“On a Cape May Warbler Who Flew Against My Window” by Eamon Grennan
Poetry 180: A Poem a Day for American High Schools, Hosted by Billy Collins, U.S. Poet Laureate, 2001-2003
On a Cape May Warbler Who Flew Against My Window
She's stopped in her southern tracks Brought haply to this hard knock When she shoots from the tall spruce And snaps her neck on the glass. From the fall grass I gather her And give her to my silent children Who give her a decent burial Under the dogwood in the garden. They lay their gifts in the grave: Matches, a clothes-peg, a coin; Fire paper for her, sprinkle her With water, fold earth over her. She is out of her element forever Who was air's high-spirited daughter; What guardian wings can I conjure Over my own young, their migrations? The children retreat indoors. Shadows flicker in the tall spruce. Small birds flicker like shadows — Ghosts come nest in my branches.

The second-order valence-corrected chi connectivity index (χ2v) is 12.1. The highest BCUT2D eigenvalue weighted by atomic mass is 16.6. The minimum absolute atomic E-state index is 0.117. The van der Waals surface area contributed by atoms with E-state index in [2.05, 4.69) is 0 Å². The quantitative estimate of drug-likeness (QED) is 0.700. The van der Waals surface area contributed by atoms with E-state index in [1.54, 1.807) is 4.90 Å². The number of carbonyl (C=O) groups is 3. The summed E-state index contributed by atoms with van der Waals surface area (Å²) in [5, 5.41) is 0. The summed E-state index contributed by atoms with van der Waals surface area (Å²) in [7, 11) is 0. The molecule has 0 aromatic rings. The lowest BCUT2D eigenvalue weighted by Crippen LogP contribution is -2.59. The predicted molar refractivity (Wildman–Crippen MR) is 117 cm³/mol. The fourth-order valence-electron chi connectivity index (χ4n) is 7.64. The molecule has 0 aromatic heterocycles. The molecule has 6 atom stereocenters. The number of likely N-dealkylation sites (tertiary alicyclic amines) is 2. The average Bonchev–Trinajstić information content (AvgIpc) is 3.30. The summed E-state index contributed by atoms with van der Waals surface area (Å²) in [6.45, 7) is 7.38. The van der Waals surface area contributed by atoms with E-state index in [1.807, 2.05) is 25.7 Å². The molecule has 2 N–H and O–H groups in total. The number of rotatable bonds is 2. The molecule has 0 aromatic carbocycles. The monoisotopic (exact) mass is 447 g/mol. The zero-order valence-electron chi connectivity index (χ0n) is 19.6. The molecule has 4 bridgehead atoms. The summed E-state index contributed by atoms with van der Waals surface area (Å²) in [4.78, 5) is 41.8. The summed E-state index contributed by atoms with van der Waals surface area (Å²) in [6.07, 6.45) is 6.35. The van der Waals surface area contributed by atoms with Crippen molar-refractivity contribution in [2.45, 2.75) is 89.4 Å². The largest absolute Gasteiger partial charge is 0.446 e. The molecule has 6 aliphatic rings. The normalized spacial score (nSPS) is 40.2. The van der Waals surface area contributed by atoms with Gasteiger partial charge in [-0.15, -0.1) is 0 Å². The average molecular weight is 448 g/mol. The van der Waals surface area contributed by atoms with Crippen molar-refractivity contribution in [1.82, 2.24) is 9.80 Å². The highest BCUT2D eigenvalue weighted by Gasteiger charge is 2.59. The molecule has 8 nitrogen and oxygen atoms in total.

from What Light There Is and Other Poems, 1988
North Point Press
Copyright 1988 by Eamon Grennan.
All rights reserved.
Reprinted by permission of North Point Press from What Light There Is and Other Poems. Copyright 1988 by Eamon Grennan. For further permissions information, contact Eamon Grennan, Vassar College, Department of English, fax 845-437-7578.
About the Poet
Eamon Grennan (1941- ) is the author of over ten poetry collections, including But the Body (Gallery Books, 2012). Grennan was born in Dublin and attended boarding school at a Cistercian monastery.
Learn more about Eamon Grennan at The Poetry Foundation.